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World Series of Poker History

The World Series of Poker (WSOP) was born out of a high-stake dare in the summer of 1949. As the story goes, Nicholas “Nick the Greek” Dandolos approached Horseshoe owner Benny Binion with an unusual request — to challenge the world’s best poker player in a public marathon.

Binion did set up a match between Dandolos and the legendary Johnny Moss, the poker marathon lasted five months. The two played every poker variation imaginable. Moss ultimately won $2 million in what was dubbed as “the biggest game in town”.

Throughout the five-month marathon, Binion noticed that the match garnered massive public attention. People gathered in the casino to watch the games.

But it took Binion 20 years to attempt a recreation of this historic event. In 1970, the World Series of Poker was born with some of the country’s best poker players assembled to determine who would be worthy of the title “World Champion”. Johnny Moss came on top by popular vote.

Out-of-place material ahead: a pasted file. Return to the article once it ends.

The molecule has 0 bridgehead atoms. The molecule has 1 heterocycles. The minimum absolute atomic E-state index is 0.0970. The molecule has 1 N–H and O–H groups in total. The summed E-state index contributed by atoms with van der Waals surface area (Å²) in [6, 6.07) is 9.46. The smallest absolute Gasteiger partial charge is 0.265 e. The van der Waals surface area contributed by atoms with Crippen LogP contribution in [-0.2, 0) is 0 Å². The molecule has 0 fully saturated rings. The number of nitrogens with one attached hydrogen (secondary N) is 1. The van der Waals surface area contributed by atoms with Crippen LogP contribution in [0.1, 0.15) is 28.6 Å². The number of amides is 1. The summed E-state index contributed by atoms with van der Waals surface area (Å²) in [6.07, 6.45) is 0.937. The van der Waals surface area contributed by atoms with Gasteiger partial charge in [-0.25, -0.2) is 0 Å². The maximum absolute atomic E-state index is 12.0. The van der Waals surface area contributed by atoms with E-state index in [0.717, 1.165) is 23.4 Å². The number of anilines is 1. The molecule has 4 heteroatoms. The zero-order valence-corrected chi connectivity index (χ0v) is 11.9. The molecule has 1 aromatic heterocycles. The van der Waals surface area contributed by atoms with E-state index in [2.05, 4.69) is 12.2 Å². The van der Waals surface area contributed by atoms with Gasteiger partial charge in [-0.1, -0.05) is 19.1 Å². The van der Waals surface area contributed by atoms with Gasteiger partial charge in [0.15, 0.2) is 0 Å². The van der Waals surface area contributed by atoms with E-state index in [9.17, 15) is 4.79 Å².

The following year, the winner was determined through a freezeout competition where players were systematically eliminated until only one remained— the last man standing and winner of the pot. Again, Moss took home the title. Then in 1972, Thomas “Amarillo Slim” Preston won the tournament. He went around talk shows talking about WSOP and the tournament began to gain a wider following.

WSOP’s popularity continued its rise until the next decade. It is now considered the most prestigious poker tournament. Binion died on Christmas Day in 1989 at the age of 85 leaving behind a great legacy.

In 2004, Harrah’s took over the Horseshoe and, yes, the WSOP. The world poker tournament continues to attract more and more participants every year. Harrah’s also introduced the World Tournament of Champions that same year where a woman, Annie Duke, came out as winner.

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